Arthur C. Clarke

If my memory serves, it was the summer of 1985 (late) when my friend Jimmy had the movie 2010, based on the novel of the same name by Arthur C. Clarke, that he thought I’d like. Being a sci-fi fan even back then, I thought I’d check it out. I knew of the movie 2001 but had never seen it. Jimmy assured me that I wouldn’t need to have seen the first to enjoy the sequel.

I went to Jimmy’s house and watched the movie with him. I have to say that the movie made a huge impression on me. It felt so real back then, as if the things in the movie could be technology we’d see in 25-years and the Cold War still very much in effect (who could have predicted that the Soviet Union would fall a few years after the movie was released?). The space stations were designed on how they’d have to be done to provide simulated gravity. The space ships Discovery and Leonov were very real feeling, especially since it took them 2-years to reach Jupiter. The sleeping chambers seemed a bit more of a stretch, but it felt reasonable and real.

Finally, the ultimate thing for me was the HAL-9000 (and SAL-9000) computers. The movie had them looking like mainframe consoles of the time, only they contained proper artificial intelligence, where the computer could carry on a relatively normal conversation with a human, not based simply on a series of preconditioned responses like those automated phone systems of today, but one where the computer could come up with its own, crafted responses and questions. The ultimate in A.I.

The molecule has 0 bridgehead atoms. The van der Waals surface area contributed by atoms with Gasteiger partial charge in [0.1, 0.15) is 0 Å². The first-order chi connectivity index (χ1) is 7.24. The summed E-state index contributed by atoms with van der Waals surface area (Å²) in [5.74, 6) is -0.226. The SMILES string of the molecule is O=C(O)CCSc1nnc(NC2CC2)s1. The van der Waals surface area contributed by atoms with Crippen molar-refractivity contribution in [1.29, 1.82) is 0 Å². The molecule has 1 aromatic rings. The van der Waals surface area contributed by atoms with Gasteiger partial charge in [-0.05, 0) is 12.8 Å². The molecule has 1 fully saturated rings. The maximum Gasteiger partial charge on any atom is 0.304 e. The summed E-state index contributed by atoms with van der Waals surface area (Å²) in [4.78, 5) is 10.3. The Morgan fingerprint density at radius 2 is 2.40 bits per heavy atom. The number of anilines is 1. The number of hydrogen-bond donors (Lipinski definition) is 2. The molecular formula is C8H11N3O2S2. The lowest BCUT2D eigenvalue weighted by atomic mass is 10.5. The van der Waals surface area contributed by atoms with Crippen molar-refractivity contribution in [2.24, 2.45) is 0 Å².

I wanted to get into the A.I. field very much because of 2010. In school, I started taking computer classes and for the first time, I knew what I wanted to do when I “grew up.” Getting into the A.I. field was not the Lord’s will for me. Instead, I got into the IS/IT field where I indeed worked on mainframes before branching out into other areas.

In Japan, because I was working in a large Data Center with the large mainframe and all its equipment (tape drives, disk drives, network equipment, and other items to support a mainframe), I had achieved at least part of my dream, even if the A.I. part wasn’t there. As such, it was here that I not only bought my own VHS copy of 2010, but I bought the novels 2001 and 2010. The books were very enjoyable and I read just about everything else that Mr. Clarke had published. Some I found great and some I found so-so.

Because Mr. Clarke’s work influence on my choosing a career path, it is with sadness that I see he passed away today. My thoughts and prayers are with his family.

Reader Comments

  1. I read about him in yesterday’s newspaper. I’ve never heard of him before, but I admire how he’s a writer and his ideas were given so much credit by the science community.

    What a great life.

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